Regulators also are grappling with an evolving evidence base and practice environment, particularly in the genomic field. As reported in the February issue of CLN, the FDA Oncologic Drugs Advisory Committee sought guidance on incorporating retrospectively identified biomarkers to support labeling claims, since evidence about a biomarker’s predictive or prognostic value might not be integral to or concurrent with development of a drug (“Personalized Medicine in Colorectal Cancer Treatment”, p. 15). The manufacturers of panitumumab (Amgen) and cetuximab (ImClone) had requested labeling changes in light of clinical trials that indicated that wild-type KRAS status was associated with better progression-free survival in patients with metastatic colon cancer who had been treated with either drug.

Do Guidelines Help?

Guidelines issued by numerous professional associations and governmental agencies are a valuable resource in translating often voluminous amounts and levels of evidence into workable testing and treatment options. NACB has been quite active in that regard, with 17 lab medicine practice guidelines already created or under development. Like many organizations, NACB takes pains to collaborate and coordinate its recommendations with other groups, but guideline discordance does occur, complicating testing and treatment decisions. A prime example is PSA screening for prostate cancer. The USPSTF recently recommended not screening men older than age 75, while both the American Urological Association and the American Cancer Society recommend offering screening to men at age 50 who have a life expectancy of 10 years. Meanwhile, the National Comprehensive Cancer Network recommends that screening begin at age 40.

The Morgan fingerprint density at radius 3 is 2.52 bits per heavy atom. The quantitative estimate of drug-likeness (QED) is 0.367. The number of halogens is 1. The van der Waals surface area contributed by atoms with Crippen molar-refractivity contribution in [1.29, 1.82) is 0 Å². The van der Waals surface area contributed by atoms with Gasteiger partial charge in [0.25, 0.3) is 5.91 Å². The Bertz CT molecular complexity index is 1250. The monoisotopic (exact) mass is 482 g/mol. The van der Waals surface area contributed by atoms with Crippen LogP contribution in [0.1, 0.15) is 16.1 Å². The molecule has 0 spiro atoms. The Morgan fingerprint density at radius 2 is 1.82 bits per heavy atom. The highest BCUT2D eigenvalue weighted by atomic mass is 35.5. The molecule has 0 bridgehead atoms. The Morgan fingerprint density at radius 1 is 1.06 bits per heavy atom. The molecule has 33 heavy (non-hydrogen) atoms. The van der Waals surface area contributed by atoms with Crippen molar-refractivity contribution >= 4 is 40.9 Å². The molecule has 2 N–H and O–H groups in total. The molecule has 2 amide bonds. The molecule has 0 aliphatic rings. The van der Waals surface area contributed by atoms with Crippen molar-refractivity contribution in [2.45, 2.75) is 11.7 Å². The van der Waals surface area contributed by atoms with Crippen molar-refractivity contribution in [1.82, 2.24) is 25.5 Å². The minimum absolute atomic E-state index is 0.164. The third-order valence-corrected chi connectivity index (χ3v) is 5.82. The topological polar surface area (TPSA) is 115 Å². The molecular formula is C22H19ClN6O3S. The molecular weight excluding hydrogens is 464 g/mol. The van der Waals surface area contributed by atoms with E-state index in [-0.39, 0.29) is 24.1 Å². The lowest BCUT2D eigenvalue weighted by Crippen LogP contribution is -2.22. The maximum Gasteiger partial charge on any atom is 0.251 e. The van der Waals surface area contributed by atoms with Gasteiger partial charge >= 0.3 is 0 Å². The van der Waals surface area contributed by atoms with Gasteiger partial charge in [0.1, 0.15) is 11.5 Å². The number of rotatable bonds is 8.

Harmonization is particularly needed in the genetic testing realm. Citing recommendations put out by numerous public and private groups, EGAPP suggested that “a coordinated approach for effectively translating genomic applications into clinical practice and health policy is still needed.” Phillips contends that “creative collaboration” between academia, industry and government will help fill in the evidence base. She cites as an example an initiative recently launched by the Aetna Foundation to elucidate how physicians use HER2 test results to inform treatment decisions.

But even when there isn’t a clear test or treatment protocol, guidelines serve a valuable purpose, according to Berg. “They potentially reduce the huge amount of noise out there so you decrease the risk of being whipped around by every new article. A new finding needs to be placed in context to know whether it makes a difference in clinical practice or is an outlier,” he observed. A 2008 NACB survey of lab medicine practice guideline users underscored the importance of guidelines. Nearly three-quarters of respondents said that clinical laboratory guidelines drive clinical practice changes in their work setting, and 80% indicated that practice guidelines impact lab use. Full survey results are available online.

  

 Improving Diagnostic Accuracy Studies